For example, as hospitals across the nation report a dire shortage of supplies to care for an expected surge of patients, Vice President Mike Pence said the government was completing a half-billion-dollar order for masks. But none of the government officials at the briefing could suggest when the masks would reach medical facilities, a moment of confusion that caused Trump to grow visibly frustrated.

Dr. Anthony Fauci, the government's top infectious disease expert, tried not to over-promise the effectiveness or speed of medication that could possibly be used to treat the virus. After Trump had exited the briefing room, Fauci answered a question about Trump's tweet about the drugs by saying, “I'm not totally sure what the president was referring to."

Trump also sowed confusion about his use of the Defense Production Act to force American businesses to manufacture needed medical supplies, saying that while he invoked the act this week, he has not yet needed to utilize it to compel businesses to mobilize, despite the pronounced supply shortage.

Pence announced that, out of an abundance of caution, he and his wife, Karen, would be tested for the virus after a member of the vice president's staff had tested positive. The result for both was negative, Pence press secretary Katie Miller tweeted Saturday night.

Pence had said the staffer, who did not have close contact with either the president or vice president, was doing well.

The emerging rescue plan from Congress would be a striking intervention at enormous cost being crafted with a speed unseen since the 2008-09 financial crisis and recession.

It builds on Trump's request for Congress to “go big.”

A central element is now $350 billion for small businesses to keep making payroll. Companies with 500 or fewer employees could tap up to $10 million in forgivable small business loans to keep paychecks flowing.

That's on top of a proposal for one-time checks to all Americans, $1,200 per individual, $2,400 for couples, cut off at higher incomes.

Democrats are pushing for increased eligibility for unemployment insurance for those who jobs are simply disappearing.

For industry, the initial GOP plan called for $208 billion in loans to airlines and other industries, which would have to be repaid.

Negotiators are still hammering out whether there will be money to the states, whose governors have requested billions, as well as how much will be going to hospitals and healthcare providers.

Trump acknowledged the outbreak was hurting his family's business of hotels and country clubs but said he did not know whether his business would be one of the many to seek government assistance.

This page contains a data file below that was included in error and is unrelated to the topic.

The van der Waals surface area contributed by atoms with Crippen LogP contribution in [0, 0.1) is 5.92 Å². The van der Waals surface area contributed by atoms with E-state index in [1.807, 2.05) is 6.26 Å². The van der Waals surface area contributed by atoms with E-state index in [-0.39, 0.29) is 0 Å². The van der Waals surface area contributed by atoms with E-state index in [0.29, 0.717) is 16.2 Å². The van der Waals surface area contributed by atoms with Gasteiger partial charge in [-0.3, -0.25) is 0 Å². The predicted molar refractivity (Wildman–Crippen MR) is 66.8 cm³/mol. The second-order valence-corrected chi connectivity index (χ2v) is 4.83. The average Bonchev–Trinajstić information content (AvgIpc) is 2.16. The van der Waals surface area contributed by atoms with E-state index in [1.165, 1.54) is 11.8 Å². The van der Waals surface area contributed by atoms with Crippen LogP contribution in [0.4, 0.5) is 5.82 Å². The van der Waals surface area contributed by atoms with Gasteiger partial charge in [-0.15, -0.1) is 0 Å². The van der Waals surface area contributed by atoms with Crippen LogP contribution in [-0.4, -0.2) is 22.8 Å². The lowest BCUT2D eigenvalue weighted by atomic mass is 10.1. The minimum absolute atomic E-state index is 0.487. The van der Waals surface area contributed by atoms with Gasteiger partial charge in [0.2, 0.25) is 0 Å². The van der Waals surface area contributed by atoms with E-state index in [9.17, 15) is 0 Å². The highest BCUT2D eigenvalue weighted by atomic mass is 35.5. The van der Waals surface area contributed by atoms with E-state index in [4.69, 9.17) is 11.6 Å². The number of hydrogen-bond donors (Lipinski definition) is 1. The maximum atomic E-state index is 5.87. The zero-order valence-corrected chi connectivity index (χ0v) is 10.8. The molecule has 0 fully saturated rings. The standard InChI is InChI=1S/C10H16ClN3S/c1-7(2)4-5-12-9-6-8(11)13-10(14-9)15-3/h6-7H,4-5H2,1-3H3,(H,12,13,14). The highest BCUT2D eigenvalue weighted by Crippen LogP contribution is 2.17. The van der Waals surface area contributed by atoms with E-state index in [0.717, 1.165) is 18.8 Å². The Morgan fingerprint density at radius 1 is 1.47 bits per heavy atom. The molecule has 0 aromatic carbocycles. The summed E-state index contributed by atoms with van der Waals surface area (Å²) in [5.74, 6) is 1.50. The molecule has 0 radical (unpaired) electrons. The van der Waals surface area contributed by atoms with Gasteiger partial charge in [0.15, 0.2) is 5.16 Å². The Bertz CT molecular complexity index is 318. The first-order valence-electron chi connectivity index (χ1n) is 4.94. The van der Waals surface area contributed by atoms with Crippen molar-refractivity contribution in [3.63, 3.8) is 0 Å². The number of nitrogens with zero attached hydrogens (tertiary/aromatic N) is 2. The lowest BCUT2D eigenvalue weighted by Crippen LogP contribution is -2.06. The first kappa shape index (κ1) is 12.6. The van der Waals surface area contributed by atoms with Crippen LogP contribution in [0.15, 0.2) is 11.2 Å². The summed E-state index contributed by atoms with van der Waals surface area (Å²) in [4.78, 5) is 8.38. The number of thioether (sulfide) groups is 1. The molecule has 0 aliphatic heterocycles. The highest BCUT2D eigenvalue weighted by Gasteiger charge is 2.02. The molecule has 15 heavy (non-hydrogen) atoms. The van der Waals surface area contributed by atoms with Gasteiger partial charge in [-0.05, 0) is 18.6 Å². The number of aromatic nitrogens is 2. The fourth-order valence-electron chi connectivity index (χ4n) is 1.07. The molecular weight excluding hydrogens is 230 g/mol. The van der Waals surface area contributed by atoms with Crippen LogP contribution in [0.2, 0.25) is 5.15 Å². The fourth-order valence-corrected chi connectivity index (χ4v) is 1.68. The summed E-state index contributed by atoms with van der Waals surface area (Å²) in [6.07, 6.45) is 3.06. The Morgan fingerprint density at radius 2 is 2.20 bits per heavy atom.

For most people, the new coronavirus causes only mild or moderate symptoms, such as fever and cough. For some, especially older adults and people with existing health problems, it can cause more severe illness, including pneumonia.

The vast majority of people recover from the new virus. According to the World Health Organization, people with mild illness recover in about two weeks, while those with more severe illness may take three to six weeks to recover.
Officials in many countries are desperate to prevent — or at least limit — a repeat of what has happened in China and southern Europe. The coronavirus outbreak overwhelmed medical services in the central Chinese city of Wuhan earlier this year and now is pushing them to the limit in Italy, Spain and France.

Italy’s surging case numbers have frustrated health officials. Statements by authorities earlier on in the outbreak had raised hopes that new infections might soon start dropping off. But on Friday, officials reported further record increases, with 5,986 new cases and 627 new deaths. The country, which has Europe’s largest outbreak, now has at least 47,021 cases and 4,032 dead.

Health Minister Roberto Speranza called for a “great alliance” between citizens and institutions, saying “what counts more is the behavior of every individual.” Giuseppe Sala, mayor of Milan, capital of the hardest-stricken region of Lombardy, tried to rally the city’s 1.4 million citizens, tweeting that “by now, we have understood, this is a marathon, not a sprint.”

Germany's southwestern state of Baden-Wuerttemberg on Saturday offered to take in patients from the neighboring French region of Alsace that's struggling with a surge of infections overwhelming hospitals.

Britain still lags behind Italy, Spain and France in the spread of the virus, but the country’s overstretched health system is creaking. The state-funded National Health Service has about 4,000 critical-care beds and some 5,000 ventilators, and officials say that's far fewer than will be needed as the number of cases spikes in the coming weeks. Britain, which has recorded 3,983 confirmed cases of COVID-19 and 177 deaths, has already asked 65,000 retired nurses and doctors to return to work.